The Federal Communications Commission is requiring hundreds of universities, online communications companies and cities to upgrade their Internet computer networks in order to make it easier for law enforcement authorities to monitor online communications.
The order requires organizations, such as universities providing Internet access, to comply with the law by the spring of 2007.
The order, issued in August, extends the provisions of the 1994 Communications Assistance for Law Enforcement Act, which require telephone carriers to engineer their switching systems, at their own cost, so that federal agencies can easily obtain surveillance access.
The new requirements, according to written comments by the Justice Department filed with the FCC, are necessary to keep the law viable in the face of so many technological advances and to help law enforcement to accomplish its mission in the face of such rapidly changing technology.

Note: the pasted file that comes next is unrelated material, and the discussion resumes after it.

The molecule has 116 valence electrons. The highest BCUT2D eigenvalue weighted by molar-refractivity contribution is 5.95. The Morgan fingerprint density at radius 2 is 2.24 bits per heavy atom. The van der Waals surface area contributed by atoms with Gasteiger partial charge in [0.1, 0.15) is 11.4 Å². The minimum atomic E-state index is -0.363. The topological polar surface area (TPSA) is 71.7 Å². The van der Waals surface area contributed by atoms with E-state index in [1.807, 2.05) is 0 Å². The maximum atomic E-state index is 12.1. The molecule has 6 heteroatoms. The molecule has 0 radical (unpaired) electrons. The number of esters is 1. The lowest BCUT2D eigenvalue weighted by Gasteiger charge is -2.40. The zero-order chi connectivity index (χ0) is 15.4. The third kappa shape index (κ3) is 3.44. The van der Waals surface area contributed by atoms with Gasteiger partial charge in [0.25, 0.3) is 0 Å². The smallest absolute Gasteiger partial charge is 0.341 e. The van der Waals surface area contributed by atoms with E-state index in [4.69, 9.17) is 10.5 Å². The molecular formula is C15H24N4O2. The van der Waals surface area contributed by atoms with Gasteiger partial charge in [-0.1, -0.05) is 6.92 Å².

Lawyers for the American Council on Education, the nation’s largest association of universities and colleges, are preparing to challenge the order before the United States Court of Appeals for the District of Columbia Circuit, Terry Hartle, a senior vice president of the council, told the New York Times.
The universities are not questioning the government’s right to use wiretaps to monitor criminal or terrorism suspects on campus, Hartle told the Times, but they do question the order’s rapid timetable and extraordinary cost for compliance with the order.
Technology experts have estimated that it could cost universities at least $7 billion just to buy the necessary switches and routers, according to the Times. The figure, however, does not include installation or the hiring and training of the staff required to oversee the sophisticated circuitry.
At New York University, the order would require the school to install thousands of devices in over 100 buildings throughout Manhattan, Doug Carlson, the university’s executive director of communications and computing services, told the Times.
FCC officials declined to comment publicly, citing their continuing review of possible exemptions to the order.